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© A-M. Pais-Correia, M-I. Thoulouze, A. Alcover, A. Gessain
Mise en évidence de structures de type "biofilm ", formées par le rétrovirus HTLV-1 générés par des cellules infectées (cellules du haut), qui ont été transmis à un autre lymphocyte (cellule du bas). Micrographie en microscopie électronique à balayage. Image colorisée.
Publication : Cancer research

HTLV-1 bZIP factor HBZ promotes cell proliferation and genetic instability by activating OncomiRs

Scientific Fields
Diseases
Organisms
Applications
Technique

Published in Cancer research - 09 Sep 2014

Vernin C, Thenoz M, Pinatel C, Gessain A, Gout O, Delfau-Larue MH, Nazaret N, Legras-Lachuer C, Wattel E, Mortreux F

Link to Pubmed [PMID] – 25205102

Cancer Res. 2014 Nov;74(21):6082-93

Viruses disrupt the host cell microRNA (miRNA) network to facilitate their replication. Human T-cell leukemia virus type I (HTLV-1) replication relies on the clonal expansion of its host CD4(+) and CD8(+) T cells, yet this virus causes adult T-cell leukemia/lymphoma (ATLL) that typically has a CD4(+) phenotype. The viral oncoprotein Tax, which is rarely expressed in ATLL cells, has long been recognized for its involvement in tumor initiation by promoting cell proliferation, genetic instability, and miRNA dysregulation. Meanwhile, HBZ is expressed in both untransformed infected cells and ATLL cells and is involved in sustaining cell proliferation and silencing virus expression. Here, we show that an HBZ-miRNA axis promotes cell proliferation and genetic instability, as indicated by comet assays that showed increased numbers of DNA-strand breaks. Expression profiling of miRNA revealed that infected CD4(+) cells, but not CD8(+) T cells, overexpressed oncogenic miRNAs, including miR17 and miR21. HBZ activated these miRNAs via a posttranscriptional mechanism. These effects were alleviated by knocking down miR21 or miR17 and by ectopic expression of OBFC2A, a DNA-damage factor that is downregulated by miR17 and miR21 in HTLV-1-infected CD4(+) T cells. These findings extend the oncogenic potential of HBZ and suggest that viral expression might be involved in the remarkable genetic instability of ATLL cells.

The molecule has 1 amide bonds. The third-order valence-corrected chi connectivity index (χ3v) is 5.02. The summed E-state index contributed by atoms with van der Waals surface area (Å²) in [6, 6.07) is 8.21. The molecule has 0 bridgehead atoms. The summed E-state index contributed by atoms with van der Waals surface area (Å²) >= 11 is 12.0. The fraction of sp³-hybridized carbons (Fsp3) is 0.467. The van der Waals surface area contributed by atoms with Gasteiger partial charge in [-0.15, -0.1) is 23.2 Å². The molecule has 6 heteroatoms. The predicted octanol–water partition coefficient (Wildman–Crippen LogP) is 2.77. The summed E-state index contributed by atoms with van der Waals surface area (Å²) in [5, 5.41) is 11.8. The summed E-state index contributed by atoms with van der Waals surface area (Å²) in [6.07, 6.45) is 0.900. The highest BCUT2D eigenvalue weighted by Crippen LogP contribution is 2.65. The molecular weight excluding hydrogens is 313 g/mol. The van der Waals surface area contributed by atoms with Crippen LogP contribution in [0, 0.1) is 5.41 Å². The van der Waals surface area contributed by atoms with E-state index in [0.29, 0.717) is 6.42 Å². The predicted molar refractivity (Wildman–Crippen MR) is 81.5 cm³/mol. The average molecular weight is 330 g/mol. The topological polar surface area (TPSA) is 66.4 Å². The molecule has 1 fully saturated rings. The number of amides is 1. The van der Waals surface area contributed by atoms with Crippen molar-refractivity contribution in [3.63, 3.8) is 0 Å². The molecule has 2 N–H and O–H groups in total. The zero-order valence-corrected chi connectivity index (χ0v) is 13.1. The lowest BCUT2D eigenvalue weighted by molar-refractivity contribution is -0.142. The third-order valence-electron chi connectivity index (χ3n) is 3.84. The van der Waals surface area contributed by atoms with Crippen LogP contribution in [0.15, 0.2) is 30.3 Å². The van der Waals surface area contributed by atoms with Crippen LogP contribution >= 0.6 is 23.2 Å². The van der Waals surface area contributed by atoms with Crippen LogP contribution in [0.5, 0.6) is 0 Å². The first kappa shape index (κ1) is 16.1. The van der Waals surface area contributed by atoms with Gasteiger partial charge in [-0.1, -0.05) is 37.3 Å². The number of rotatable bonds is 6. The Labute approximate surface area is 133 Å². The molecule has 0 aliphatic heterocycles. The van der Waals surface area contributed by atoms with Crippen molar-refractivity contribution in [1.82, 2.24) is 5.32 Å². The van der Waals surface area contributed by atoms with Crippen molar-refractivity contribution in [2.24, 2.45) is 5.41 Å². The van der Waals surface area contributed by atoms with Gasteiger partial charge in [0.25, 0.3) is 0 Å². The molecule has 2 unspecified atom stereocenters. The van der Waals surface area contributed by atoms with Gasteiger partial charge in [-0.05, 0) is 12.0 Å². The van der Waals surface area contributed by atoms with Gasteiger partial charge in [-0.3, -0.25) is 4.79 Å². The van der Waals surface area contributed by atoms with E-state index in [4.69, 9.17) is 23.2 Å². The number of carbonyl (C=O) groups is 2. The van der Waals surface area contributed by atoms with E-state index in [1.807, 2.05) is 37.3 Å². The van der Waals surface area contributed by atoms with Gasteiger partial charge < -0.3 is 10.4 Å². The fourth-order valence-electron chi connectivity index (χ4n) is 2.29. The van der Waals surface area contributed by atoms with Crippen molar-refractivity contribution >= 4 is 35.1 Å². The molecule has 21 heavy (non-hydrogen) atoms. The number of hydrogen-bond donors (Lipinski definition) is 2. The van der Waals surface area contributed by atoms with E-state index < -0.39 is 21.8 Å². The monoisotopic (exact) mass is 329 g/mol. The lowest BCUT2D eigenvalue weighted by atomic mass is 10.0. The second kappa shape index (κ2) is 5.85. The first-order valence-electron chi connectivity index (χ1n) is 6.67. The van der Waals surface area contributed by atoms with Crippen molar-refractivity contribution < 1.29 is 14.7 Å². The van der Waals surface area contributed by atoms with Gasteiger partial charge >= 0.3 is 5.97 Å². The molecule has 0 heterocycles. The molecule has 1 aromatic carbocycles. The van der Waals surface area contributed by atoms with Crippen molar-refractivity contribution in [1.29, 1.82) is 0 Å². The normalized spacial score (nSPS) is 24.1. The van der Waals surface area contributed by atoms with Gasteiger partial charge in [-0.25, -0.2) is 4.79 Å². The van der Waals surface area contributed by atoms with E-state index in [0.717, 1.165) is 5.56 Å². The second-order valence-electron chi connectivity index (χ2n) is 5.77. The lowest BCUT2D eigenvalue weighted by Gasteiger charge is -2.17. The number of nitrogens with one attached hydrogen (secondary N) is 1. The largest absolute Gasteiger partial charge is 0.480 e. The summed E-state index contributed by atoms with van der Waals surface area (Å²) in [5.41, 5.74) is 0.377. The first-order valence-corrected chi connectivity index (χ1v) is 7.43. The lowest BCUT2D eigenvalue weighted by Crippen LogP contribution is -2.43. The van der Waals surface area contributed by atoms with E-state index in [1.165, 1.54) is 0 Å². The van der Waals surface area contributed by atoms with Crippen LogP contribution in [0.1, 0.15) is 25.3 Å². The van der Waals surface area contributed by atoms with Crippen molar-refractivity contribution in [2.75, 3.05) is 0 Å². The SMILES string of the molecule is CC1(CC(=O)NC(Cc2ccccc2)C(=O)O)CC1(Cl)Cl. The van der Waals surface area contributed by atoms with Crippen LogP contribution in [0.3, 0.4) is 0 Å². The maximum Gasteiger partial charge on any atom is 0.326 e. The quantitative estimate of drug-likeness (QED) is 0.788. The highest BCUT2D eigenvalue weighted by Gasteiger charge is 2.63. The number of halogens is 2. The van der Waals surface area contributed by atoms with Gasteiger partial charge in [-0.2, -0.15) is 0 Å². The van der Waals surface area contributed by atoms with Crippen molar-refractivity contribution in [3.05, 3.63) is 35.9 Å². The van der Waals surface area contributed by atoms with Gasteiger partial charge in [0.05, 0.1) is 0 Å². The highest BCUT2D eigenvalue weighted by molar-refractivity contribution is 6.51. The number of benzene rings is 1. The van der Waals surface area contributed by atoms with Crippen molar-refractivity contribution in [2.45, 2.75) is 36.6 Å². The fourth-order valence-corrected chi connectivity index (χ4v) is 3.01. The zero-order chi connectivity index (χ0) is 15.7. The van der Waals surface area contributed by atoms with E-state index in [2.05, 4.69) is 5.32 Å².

http://www.ncbi.nlm.nih.gov/pubmed/25205102